Buhari tells IMF, World Bank why he ignored fuel subsidy removal advice

PRESIDENT Muhammadu Buhari has explaind to the International Monetary Fund (IMF) and the World Bank why he ignored their advice on fuel subsidy removal.

Buhari, who spoke on the matter in an interview with the ‘Bloomberg’ on Tuesday, June  21, 2022,  said Nigeria would remove the subsidy when key targets had been achieved.

According to the President, fuel subsidy removal was put on hold to ensure sufficiency in local refining, and to ensure wider consultations with stakeholders.


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He said, “Most western countries are today implementing fuel subsidies. Why would we remove ours now? What is good for the goose is good for the gander!

“What our western allies are learning the hard way is what looks good on paper, and the human consequences are two different things. My government set in motion plans to remove the subsidy late last year. But after further consultation with stakeholders, and as events unfolded this year, such a move became increasingly untenable.

“Boosting internal production for refined products shall also help. Capacity is due to step up remarkedly later this year and next, as private players and modular refineries (Dangote Refinery, BUA Group Refinery, Waltersmith Refinery) come on board.






     

     

    “The exchange rate is still susceptible to external shocks that can suddenly and severely affect Nigerian citizens. As we step up domestic production – both in fuel (enabled by PIA) and food (agricultural policies) – the inflationary threat shall diminish, and we can move toward unification.”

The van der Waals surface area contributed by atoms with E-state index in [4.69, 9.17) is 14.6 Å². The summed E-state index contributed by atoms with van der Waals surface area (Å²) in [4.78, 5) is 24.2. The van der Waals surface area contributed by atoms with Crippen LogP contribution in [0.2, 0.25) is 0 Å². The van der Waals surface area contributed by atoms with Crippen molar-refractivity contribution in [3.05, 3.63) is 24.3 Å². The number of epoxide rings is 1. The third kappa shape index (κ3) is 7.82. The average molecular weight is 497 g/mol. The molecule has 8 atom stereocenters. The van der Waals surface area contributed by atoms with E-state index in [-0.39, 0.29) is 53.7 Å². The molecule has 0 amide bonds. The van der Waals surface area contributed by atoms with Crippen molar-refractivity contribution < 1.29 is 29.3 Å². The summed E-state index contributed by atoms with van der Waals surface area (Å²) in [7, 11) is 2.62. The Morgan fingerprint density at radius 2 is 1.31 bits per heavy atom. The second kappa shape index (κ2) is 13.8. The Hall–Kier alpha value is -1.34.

The World Bank and the IMF had expressed worry over Nigeria’s massive spending on petrol subsidy at the expense of investment in infrastructure.

    But government has decided to continue with the subsidy as marketers constantly push for increase in the pump price of petrol,  with fuel scarcity and long queues at filling stations incessantly a feature.

    Currently, the country is experiencing another round of scarcity and queues as independent oil marketers complain of displeasure in the supply chain process, despite government’s N4 trillion budget on fuel subsidy, and of high operating and logistics costs.

     

    Harrison Edeh is a journalist with the International Centre for Investigative Reporting, always determined to drive advocacy for good governance through holding public officials and businesses accountable.

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